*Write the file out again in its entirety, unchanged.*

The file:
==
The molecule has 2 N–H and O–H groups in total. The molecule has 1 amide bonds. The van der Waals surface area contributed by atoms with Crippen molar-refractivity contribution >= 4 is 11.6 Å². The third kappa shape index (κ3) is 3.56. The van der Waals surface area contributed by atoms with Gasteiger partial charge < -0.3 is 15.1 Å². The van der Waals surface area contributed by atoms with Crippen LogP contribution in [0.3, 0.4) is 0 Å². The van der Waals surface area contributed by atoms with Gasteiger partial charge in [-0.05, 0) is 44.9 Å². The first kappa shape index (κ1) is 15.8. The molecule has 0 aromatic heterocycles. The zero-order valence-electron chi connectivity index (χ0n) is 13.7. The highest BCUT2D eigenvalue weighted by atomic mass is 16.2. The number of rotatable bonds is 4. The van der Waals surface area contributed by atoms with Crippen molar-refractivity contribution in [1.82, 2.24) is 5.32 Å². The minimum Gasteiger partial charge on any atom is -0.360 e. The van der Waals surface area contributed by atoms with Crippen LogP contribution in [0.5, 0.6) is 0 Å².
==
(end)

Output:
The molecule has 2 N–H and O–H groups in total. The molecule has 1 amide bonds. The van der Waals surface area contributed by atoms with Crippen molar-refractivity contribution >= 4 is 11.6 Å². The third kappa shape index (κ3) is 3.56. The van der Waals surface area contributed by atoms with Gasteiger partial charge < -0.3 is 15.1 Å². The van der Waals surface area contributed by atoms with Crippen LogP contribution in [0.3, 0.4) is 0 Å². The van der Waals surface area contributed by atoms with Gasteiger partial charge in [-0.05, 0) is 44.9 Å². The first kappa shape index (κ1) is 15.8. The molecule has 0 aromatic heterocycles. The zero-order valence-electron chi connectivity index (χ0n) is 13.7. The highest BCUT2D eigenvalue weighted by atomic mass is 16.2. The number of rotatable bonds is 4. The van der Waals surface area contributed by atoms with Crippen molar-refractivity contribution in [1.82, 2.24) is 5.32 Å². The minimum Gasteiger partial charge on any atom is -0.360 e. The van der Waals surface area contributed by atoms with Crippen LogP contribution in [0.5, 0.6) is 0 Å².